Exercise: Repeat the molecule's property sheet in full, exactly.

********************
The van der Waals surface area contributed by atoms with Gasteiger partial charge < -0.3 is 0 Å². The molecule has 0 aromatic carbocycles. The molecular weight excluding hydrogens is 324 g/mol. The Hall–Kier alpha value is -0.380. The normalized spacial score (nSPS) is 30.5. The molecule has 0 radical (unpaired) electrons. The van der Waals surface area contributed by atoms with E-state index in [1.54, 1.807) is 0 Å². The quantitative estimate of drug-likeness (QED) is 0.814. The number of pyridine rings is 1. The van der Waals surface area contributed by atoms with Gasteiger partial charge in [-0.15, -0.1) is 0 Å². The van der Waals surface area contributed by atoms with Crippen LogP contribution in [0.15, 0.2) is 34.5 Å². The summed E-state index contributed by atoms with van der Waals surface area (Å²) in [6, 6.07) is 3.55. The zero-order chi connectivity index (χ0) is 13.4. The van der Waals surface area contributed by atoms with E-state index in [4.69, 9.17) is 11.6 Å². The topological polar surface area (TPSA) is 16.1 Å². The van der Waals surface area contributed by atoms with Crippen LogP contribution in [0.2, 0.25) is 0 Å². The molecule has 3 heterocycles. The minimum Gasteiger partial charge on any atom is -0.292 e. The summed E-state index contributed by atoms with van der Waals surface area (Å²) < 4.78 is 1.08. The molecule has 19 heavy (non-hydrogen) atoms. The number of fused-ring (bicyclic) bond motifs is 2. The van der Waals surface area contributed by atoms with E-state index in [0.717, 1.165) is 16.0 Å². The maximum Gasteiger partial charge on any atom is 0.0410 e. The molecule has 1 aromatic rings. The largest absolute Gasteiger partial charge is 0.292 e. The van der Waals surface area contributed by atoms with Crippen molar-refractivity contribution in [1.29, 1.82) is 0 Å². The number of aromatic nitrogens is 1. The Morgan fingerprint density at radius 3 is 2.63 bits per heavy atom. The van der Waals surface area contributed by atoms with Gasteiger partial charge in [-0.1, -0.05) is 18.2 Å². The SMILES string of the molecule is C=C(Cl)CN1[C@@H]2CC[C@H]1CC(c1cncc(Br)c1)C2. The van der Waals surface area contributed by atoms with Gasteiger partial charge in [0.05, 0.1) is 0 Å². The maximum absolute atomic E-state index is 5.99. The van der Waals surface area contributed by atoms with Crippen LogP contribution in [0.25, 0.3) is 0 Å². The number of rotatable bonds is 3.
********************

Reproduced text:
The van der Waals surface area contributed by atoms with Gasteiger partial charge < -0.3 is 0 Å². The molecule has 0 aromatic carbocycles. The molecular weight excluding hydrogens is 324 g/mol. The Hall–Kier alpha value is -0.380. The normalized spacial score (nSPS) is 30.5. The molecule has 0 radical (unpaired) electrons. The van der Waals surface area contributed by atoms with E-state index in [1.54, 1.807) is 0 Å². The quantitative estimate of drug-likeness (QED) is 0.814. The number of pyridine rings is 1. The van der Waals surface area contributed by atoms with Gasteiger partial charge in [-0.15, -0.1) is 0 Å². The van der Waals surface area contributed by atoms with Crippen LogP contribution in [0.15, 0.2) is 34.5 Å². The summed E-state index contributed by atoms with van der Waals surface area (Å²) in [6, 6.07) is 3.55. The zero-order chi connectivity index (χ0) is 13.4. The van der Waals surface area contributed by atoms with E-state index in [4.69, 9.17) is 11.6 Å². The topological polar surface area (TPSA) is 16.1 Å². The van der Waals surface area contributed by atoms with Crippen LogP contribution in [0.2, 0.25) is 0 Å². The molecule has 3 heterocycles. The minimum Gasteiger partial charge on any atom is -0.292 e. The summed E-state index contributed by atoms with van der Waals surface area (Å²) < 4.78 is 1.08. The molecule has 19 heavy (non-hydrogen) atoms. The number of fused-ring (bicyclic) bond motifs is 2. The van der Waals surface area contributed by atoms with E-state index in [0.717, 1.165) is 16.0 Å². The maximum Gasteiger partial charge on any atom is 0.0410 e. The molecule has 1 aromatic rings. The largest absolute Gasteiger partial charge is 0.292 e. The van der Waals surface area contributed by atoms with Crippen molar-refractivity contribution in [1.29, 1.82) is 0 Å². The number of aromatic nitrogens is 1. The Morgan fingerprint density at radius 3 is 2.63 bits per heavy atom. The van der Waals surface area contributed by atoms with Gasteiger partial charge in [-0.1, -0.05) is 18.2 Å². The SMILES string of the molecule is C=C(Cl)CN1[C@@H]2CC[C@H]1CC(c1cncc(Br)c1)C2. The van der Waals surface area contributed by atoms with Gasteiger partial charge in [0.05, 0.1) is 0 Å². The maximum absolute atomic E-state index is 5.99. The van der Waals surface area contributed by atoms with Crippen LogP contribution in [0.25, 0.3) is 0 Å². The number of rotatable bonds is 3.